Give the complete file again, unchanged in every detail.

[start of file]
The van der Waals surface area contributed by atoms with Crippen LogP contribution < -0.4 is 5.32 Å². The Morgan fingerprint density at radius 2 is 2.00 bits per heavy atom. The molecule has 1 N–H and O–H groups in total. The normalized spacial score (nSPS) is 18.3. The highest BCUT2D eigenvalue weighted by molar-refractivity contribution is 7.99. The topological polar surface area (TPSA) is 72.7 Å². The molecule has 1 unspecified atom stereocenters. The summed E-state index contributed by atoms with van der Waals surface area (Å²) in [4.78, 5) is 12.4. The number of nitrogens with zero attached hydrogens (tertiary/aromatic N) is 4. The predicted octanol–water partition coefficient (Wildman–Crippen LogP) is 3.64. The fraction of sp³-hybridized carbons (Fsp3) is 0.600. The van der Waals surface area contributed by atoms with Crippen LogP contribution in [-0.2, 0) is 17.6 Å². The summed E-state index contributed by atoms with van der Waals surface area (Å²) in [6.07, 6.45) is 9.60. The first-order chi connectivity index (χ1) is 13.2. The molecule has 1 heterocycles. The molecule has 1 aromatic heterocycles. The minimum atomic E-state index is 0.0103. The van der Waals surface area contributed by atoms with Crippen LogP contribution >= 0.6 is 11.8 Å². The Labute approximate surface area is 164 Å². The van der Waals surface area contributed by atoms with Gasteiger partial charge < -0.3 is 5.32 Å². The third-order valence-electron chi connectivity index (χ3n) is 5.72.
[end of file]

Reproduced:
The van der Waals surface area contributed by atoms with Crippen LogP contribution < -0.4 is 5.32 Å². The Morgan fingerprint density at radius 2 is 2.00 bits per heavy atom. The molecule has 1 N–H and O–H groups in total. The normalized spacial score (nSPS) is 18.3. The highest BCUT2D eigenvalue weighted by molar-refractivity contribution is 7.99. The topological polar surface area (TPSA) is 72.7 Å². The molecule has 1 unspecified atom stereocenters. The summed E-state index contributed by atoms with van der Waals surface area (Å²) in [4.78, 5) is 12.4. The number of nitrogens with zero attached hydrogens (tertiary/aromatic N) is 4. The predicted octanol–water partition coefficient (Wildman–Crippen LogP) is 3.64. The fraction of sp³-hybridized carbons (Fsp3) is 0.600. The van der Waals surface area contributed by atoms with Crippen LogP contribution in [-0.2, 0) is 17.6 Å². The summed E-state index contributed by atoms with van der Waals surface area (Å²) in [6.07, 6.45) is 9.60. The first-order chi connectivity index (χ1) is 13.2. The molecule has 1 heterocycles. The molecule has 1 aromatic heterocycles. The minimum atomic E-state index is 0.0103. The van der Waals surface area contributed by atoms with Crippen LogP contribution >= 0.6 is 11.8 Å². The Labute approximate surface area is 164 Å². The van der Waals surface area contributed by atoms with Gasteiger partial charge < -0.3 is 5.32 Å². The third-order valence-electron chi connectivity index (χ3n) is 5.72.